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Status and potential of photovoltaic (PV) systems in Rwanda

Technical Report:

Abstract

The conditions for solar home systems in Rwanda are favourable for a sustained take off. The resource, solar energy, is available in reasonable amounts. Most rural households live dispersed over the countryside and will not be grid-connected within the next 50 years. Rural areas are monetized already to some extent and a network of regional banks exists, which can play a role in financing rural photovoltaic electrification. Rwanda has ten years of experience in the use of photovoltaic systems in health centres, which has acted as a demonstration of technology. Over the past two years, hundreds of solar home systems have been sold to households, bringing up the number of photovoltaic installations in use to about 700. A financial analysis shows that the currently marketed, locally assembled small PV-installations are relatively expensive. A system with considerably higher capacity can be imported and sold locally at an only slightly higher price. The analysis also concludes that households, investing in a PV-installation can expect savings from substitution of kerosene and disposable batteries which results in a Financial Internal Rate of Return of 15%. Wider-scale commercialization is hampered by a few barriers which have to be reduced first. As described in chapter 4,  More>>
Authors:
Nieuwenhout, F D.J. [1] 
  1. Energy Study Centre, Netherlands Energy Research Foundation, Petten (Netherlands)
Publication Date:
Aug 01, 1991
Product Type:
Technical Report
Report Number:
ECN-C-91-058
Reference Number:
SCA: 140600; PA: ECN-91.0665; SN: 91000585484
Resource Relation:
Other Information: PBD: Aug 1991
Subject:
14 SOLAR ENERGY; PHOTOVOLTAIC POWER SUPPLIES; FINANCING; COMMERCIALIZATION; USES; HOUSEHOLDS; RURAL AREAS; HEALTH SERVICES; RWANDA; INVESTMENT; OPERATING COST; HOSPITALS; HOUSES; REVIEWS; MARKETING RESEARCH; 140600; PHOTOVOLTAIC POWER SYSTEMS
OSTI ID:
10103834
Research Organizations:
Netherlands Energy Research Foundation, Petten (Netherlands). Energy Study Centre
Country of Origin:
Netherlands
Language:
English
Other Identifying Numbers:
Other: ON: DE92721431; TRN: 91.0665
Availability:
OSTI; NTIS (US Sales Only)
Submitting Site:
ECN
Size:
41 p.
Announcement Date:
Jun 30, 2005

Technical Report:

Citation Formats

Nieuwenhout, F D.J. Status and potential of photovoltaic (PV) systems in Rwanda. Netherlands: N. p., 1991. Web.
Nieuwenhout, F D.J. Status and potential of photovoltaic (PV) systems in Rwanda. Netherlands.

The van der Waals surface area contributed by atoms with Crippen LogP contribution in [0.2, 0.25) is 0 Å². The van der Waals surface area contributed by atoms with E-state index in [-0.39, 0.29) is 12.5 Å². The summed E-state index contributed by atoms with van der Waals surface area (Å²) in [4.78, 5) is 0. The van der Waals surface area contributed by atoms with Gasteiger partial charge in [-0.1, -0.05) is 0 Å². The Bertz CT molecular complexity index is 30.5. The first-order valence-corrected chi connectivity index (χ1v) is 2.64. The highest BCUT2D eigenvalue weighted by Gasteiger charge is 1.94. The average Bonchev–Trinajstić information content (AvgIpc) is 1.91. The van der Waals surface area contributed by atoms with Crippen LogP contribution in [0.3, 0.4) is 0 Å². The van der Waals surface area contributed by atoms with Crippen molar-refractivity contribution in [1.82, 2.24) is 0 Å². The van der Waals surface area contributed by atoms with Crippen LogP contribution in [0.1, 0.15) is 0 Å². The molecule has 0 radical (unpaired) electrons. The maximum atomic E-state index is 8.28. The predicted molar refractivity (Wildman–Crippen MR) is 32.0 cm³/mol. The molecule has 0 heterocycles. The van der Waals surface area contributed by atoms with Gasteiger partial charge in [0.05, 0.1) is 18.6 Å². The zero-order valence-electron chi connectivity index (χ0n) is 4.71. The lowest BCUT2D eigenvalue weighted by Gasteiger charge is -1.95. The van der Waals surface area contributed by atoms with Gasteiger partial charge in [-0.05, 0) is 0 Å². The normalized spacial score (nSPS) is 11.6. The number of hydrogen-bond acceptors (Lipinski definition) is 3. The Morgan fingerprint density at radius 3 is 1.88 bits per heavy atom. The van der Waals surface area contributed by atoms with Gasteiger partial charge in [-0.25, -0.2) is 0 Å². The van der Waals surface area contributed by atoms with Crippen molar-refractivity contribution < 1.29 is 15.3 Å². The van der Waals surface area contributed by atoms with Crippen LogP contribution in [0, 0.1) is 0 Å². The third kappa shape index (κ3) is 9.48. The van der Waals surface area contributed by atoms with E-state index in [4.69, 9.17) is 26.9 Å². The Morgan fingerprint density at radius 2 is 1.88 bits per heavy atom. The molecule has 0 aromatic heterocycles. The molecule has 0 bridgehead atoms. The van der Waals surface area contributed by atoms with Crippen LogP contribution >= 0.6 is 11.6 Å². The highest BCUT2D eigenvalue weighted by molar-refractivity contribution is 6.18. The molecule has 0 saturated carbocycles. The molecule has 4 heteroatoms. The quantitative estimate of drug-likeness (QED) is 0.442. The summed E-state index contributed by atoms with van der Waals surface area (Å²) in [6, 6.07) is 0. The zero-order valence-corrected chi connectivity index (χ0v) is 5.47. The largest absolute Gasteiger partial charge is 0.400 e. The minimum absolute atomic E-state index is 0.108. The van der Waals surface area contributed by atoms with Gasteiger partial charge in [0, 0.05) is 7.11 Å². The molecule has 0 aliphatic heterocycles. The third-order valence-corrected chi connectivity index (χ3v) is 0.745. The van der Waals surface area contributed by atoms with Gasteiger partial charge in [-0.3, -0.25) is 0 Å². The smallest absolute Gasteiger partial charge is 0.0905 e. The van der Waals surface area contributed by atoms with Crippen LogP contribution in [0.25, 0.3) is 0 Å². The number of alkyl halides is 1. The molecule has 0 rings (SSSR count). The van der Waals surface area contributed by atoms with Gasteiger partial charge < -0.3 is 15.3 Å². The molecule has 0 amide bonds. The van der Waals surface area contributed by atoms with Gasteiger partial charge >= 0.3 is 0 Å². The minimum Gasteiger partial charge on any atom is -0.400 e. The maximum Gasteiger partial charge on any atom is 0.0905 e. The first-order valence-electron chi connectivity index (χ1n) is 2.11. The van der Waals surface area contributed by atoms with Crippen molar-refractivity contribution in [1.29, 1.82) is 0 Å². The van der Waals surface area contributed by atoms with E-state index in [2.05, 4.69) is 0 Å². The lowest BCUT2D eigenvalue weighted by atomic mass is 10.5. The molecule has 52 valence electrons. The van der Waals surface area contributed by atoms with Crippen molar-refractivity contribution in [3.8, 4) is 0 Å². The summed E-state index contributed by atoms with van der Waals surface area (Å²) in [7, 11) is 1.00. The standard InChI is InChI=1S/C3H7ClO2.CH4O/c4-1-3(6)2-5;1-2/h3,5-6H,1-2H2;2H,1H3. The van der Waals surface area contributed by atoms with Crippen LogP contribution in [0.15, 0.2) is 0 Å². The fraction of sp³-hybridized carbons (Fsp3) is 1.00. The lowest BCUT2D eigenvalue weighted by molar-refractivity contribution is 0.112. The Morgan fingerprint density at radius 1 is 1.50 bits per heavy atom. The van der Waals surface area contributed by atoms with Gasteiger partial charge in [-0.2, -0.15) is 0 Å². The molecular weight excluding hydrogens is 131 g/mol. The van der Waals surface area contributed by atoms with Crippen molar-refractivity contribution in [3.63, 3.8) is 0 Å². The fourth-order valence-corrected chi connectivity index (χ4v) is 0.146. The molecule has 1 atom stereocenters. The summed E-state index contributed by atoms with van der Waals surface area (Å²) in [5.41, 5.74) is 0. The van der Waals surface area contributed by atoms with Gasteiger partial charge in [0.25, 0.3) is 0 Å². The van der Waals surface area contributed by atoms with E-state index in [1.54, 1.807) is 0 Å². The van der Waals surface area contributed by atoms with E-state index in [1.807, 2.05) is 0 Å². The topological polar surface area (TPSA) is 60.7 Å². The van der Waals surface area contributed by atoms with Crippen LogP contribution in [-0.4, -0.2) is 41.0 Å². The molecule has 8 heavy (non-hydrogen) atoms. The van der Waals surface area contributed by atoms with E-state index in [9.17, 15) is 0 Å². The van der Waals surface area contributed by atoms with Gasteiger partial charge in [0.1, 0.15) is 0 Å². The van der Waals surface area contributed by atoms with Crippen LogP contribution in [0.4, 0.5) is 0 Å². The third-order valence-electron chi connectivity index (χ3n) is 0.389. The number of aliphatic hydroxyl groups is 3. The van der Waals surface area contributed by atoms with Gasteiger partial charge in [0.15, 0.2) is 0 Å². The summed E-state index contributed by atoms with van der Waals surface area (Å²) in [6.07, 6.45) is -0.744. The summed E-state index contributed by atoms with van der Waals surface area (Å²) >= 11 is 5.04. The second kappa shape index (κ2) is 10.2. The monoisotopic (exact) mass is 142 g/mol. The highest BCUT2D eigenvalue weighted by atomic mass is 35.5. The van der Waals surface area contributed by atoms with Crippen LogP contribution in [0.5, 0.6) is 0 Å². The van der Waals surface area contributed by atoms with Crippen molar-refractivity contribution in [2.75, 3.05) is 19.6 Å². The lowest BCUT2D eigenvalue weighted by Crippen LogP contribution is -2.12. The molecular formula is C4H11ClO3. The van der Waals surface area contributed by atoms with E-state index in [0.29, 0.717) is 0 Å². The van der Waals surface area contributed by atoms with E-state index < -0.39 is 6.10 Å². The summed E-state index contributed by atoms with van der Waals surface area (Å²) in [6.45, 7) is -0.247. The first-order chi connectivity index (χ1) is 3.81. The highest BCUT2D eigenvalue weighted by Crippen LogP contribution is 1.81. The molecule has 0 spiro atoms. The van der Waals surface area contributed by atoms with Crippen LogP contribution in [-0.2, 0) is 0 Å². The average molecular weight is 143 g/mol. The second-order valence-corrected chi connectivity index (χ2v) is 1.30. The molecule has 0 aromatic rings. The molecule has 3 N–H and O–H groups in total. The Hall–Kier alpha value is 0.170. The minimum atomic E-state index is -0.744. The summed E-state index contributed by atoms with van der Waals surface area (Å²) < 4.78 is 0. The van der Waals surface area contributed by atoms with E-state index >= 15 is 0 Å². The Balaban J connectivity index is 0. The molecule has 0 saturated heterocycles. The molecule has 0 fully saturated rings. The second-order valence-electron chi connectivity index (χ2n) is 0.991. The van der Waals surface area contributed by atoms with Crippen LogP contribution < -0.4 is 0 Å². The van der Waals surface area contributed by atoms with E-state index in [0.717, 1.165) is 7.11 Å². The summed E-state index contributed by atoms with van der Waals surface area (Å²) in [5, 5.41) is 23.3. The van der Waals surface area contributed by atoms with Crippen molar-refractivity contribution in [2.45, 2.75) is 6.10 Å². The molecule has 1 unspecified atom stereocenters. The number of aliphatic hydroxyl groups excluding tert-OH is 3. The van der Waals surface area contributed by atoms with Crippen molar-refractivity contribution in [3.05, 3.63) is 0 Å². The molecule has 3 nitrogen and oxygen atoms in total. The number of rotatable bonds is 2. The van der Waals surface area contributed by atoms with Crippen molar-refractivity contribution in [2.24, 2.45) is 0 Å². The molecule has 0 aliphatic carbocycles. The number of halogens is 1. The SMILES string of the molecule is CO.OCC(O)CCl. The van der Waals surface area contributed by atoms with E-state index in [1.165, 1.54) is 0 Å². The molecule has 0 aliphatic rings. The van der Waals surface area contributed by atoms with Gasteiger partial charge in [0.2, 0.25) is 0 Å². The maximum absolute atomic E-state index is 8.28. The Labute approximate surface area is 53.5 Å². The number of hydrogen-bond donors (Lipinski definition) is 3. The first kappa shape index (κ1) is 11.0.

Nieuwenhout, F D.J. 1991. "Status and potential of photovoltaic (PV) systems in Rwanda." Netherlands.
@misc{etde_10103834,
title = {Status and potential of photovoltaic (PV) systems in Rwanda}
author = {Nieuwenhout, F D.J.}
abstractNote = {The conditions for solar home systems in Rwanda are favourable for a sustained take off. The resource, solar energy, is available in reasonable amounts. Most rural households live dispersed over the countryside and will not be grid-connected within the next 50 years. Rural areas are monetized already to some extent and a network of regional banks exists, which can play a role in financing rural photovoltaic electrification. Rwanda has ten years of experience in the use of photovoltaic systems in health centres, which has acted as a demonstration of technology. Over the past two years, hundreds of solar home systems have been sold to households, bringing up the number of photovoltaic installations in use to about 700. A financial analysis shows that the currently marketed, locally assembled small PV-installations are relatively expensive. A system with considerably higher capacity can be imported and sold locally at an only slightly higher price. The analysis also concludes that households, investing in a PV-installation can expect savings from substitution of kerosene and disposable batteries which results in a Financial Internal Rate of Return of 15%. Wider-scale commercialization is hampered by a few barriers which have to be reduced first. As described in chapter 4, these are the high investment costs, unavailability of credit, maintenance and repair problems, and the relative dimensions of the system components. An activity to reduce these barriers is outlined in chapter 5. 7 tabs., 10 apps., 6 refs.}
place = {Netherlands}
year = {1991}
month = {Aug}
}